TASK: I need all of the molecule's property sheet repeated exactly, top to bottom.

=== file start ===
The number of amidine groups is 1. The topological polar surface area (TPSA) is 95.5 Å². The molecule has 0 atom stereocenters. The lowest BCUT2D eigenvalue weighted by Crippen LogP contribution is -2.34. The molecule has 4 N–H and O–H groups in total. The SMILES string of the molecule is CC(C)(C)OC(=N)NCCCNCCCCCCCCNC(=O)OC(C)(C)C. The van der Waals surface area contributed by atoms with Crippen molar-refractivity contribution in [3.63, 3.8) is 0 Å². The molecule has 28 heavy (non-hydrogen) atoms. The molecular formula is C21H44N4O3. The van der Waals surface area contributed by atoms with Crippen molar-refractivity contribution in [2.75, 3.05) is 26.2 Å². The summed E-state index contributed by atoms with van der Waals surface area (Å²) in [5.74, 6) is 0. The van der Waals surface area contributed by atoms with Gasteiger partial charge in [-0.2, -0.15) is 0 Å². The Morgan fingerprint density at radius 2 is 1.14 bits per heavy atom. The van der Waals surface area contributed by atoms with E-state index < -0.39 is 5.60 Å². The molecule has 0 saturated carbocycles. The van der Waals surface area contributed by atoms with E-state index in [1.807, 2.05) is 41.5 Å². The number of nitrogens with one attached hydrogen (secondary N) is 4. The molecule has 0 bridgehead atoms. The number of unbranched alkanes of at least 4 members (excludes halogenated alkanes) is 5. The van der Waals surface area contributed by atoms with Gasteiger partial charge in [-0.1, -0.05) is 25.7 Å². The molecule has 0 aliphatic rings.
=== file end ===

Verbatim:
The number of amidine groups is 1. The topological polar surface area (TPSA) is 95.5 Å². The molecule has 0 atom stereocenters. The lowest BCUT2D eigenvalue weighted by Crippen LogP contribution is -2.34. The molecule has 4 N–H and O–H groups in total. The SMILES string of the molecule is CC(C)(C)OC(=N)NCCCNCCCCCCCCNC(=O)OC(C)(C)C. The van der Waals surface area contributed by atoms with Crippen molar-refractivity contribution in [3.63, 3.8) is 0 Å². The molecule has 28 heavy (non-hydrogen) atoms. The molecular formula is C21H44N4O3. The van der Waals surface area contributed by atoms with Crippen molar-refractivity contribution in [2.75, 3.05) is 26.2 Å². The summed E-state index contributed by atoms with van der Waals surface area (Å²) in [5.74, 6) is 0. The van der Waals surface area contributed by atoms with Gasteiger partial charge in [-0.2, -0.15) is 0 Å². The Morgan fingerprint density at radius 2 is 1.14 bits per heavy atom. The van der Waals surface area contributed by atoms with E-state index < -0.39 is 5.60 Å². The molecule has 0 saturated carbocycles. The van der Waals surface area contributed by atoms with E-state index in [1.807, 2.05) is 41.5 Å². The number of nitrogens with one attached hydrogen (secondary N) is 4. The molecule has 0 bridgehead atoms. The number of unbranched alkanes of at least 4 members (excludes halogenated alkanes) is 5. The van der Waals surface area contributed by atoms with Gasteiger partial charge in [-0.1, -0.05) is 25.7 Å². The molecule has 0 aliphatic rings.